Kitchens and bathrooms
Kitchens and bathrooms in villas are likely to have undergone several previous renovations, beginning with the introduction of piped water.
Original villa kitchens were places for cooking and eating – separate dining rooms were found only in larger villas.
A cast iron coal range was typically built into a wide built brick enclosure with a brick chimney. It was the primary means of cooking and also for early water heating and heating a clothes iron (Figure 1).
Larger villas sometimes had a separate pantry, with wooden shelving, for food storage. Another common feature was a safe.
Kitchens were originally altered to incorporate gas or electric ovens (from the early 20th century) and the use of cold and then hot running water (see plumbing and drainage).
The coal range was often blanked off, and new cupboards and an enamel sink installed to replace the original kauri fixture, with cold water from town supply and water heating.
Many kitchens have now been completely altered (probably more than once) to allow for modern appliances such as the stove, refrigerator, dishwasher, waste disposal and so on.
Kitchens and other service areas were originally located at the rear of the main house. In any villa that has been renovated or extended, the kitchen may have moved from its original location.
Original details and modifications
Early villas were not built with bathrooms or internal toilets. A long-drop toilet was located in a separate building in the back yard. The only running water in the house was from a rainwater tank to the scullery sink and to the laundry (also in a separate building).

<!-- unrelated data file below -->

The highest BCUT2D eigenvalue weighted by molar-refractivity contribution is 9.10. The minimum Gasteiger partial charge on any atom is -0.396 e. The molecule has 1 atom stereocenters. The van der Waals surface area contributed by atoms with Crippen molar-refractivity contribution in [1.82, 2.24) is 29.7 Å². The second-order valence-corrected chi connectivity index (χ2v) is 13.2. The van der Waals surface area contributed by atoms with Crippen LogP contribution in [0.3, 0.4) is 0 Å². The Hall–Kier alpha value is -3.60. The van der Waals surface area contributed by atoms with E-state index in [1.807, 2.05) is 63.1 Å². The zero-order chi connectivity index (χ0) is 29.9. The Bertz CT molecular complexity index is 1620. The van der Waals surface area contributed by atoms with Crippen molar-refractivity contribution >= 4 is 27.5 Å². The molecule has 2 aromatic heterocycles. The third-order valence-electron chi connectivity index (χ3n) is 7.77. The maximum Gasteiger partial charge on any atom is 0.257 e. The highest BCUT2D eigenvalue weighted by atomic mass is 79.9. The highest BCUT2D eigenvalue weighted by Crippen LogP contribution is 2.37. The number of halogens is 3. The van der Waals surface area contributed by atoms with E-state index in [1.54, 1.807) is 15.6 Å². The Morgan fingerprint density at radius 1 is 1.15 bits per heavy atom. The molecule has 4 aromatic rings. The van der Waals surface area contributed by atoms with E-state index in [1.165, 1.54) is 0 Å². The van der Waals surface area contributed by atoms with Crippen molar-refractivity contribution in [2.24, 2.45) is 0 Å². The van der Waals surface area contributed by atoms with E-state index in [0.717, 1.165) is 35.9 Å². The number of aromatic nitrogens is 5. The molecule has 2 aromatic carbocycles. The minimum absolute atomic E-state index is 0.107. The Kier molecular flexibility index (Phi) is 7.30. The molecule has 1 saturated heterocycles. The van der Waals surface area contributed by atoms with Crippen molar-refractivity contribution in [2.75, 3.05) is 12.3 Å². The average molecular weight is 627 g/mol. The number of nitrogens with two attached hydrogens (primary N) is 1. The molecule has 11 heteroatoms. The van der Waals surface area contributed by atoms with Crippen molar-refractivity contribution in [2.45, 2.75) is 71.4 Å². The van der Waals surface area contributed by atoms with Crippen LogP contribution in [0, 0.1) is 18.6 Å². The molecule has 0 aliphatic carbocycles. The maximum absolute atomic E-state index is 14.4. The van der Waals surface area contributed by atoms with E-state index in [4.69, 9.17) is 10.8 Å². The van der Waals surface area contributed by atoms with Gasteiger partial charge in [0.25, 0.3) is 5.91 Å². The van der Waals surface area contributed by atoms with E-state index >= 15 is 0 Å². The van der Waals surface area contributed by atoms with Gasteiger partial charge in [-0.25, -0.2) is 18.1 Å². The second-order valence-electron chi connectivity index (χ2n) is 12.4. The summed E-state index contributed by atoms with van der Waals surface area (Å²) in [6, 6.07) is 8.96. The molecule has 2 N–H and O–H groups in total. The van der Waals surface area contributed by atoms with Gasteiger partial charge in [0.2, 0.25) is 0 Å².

With the arrival of town water supply in the late 19th century, and the later introduction of hot water storage, villas were modified to incorporate bathing and toilet areas (often by expanding the lean-to at the rear of the house).
Initially, the toilet moved into a porch at the rear of the house. Subsequently, bathrooms were added with basins and baths. In time, the toilet moved into the bathroom, which also commonly housed the hot water cylinder.
In early bathrooms, wall linings were typically 4" (100 mm) TG&V match lining (for more, see internal linings: original details. Floors were typically polished timber. From the 1930s-40s, original TG&V wall linings were often lined over with hardboard, with half-round cover battens to joints.
A shower was often installed over the bath (because there was usually insufficient space for a separate shower). If constructed as a separate shower, many are likely to be a stainless steel tray with threshold step and plastic laminate finished hardboard linings.
As with kitchens, villa bathrooms are likely to have been upgraded and modified several times, and may no longer be in their original locations.
Baths became common from about the 1890s and plumbed-in toilets from about 1910. Read more
Common problems now include low hot water pressure, leaking drains, and corrosion of original pipes. Read More.
Many will require rewiring as part of any renovation. Read More.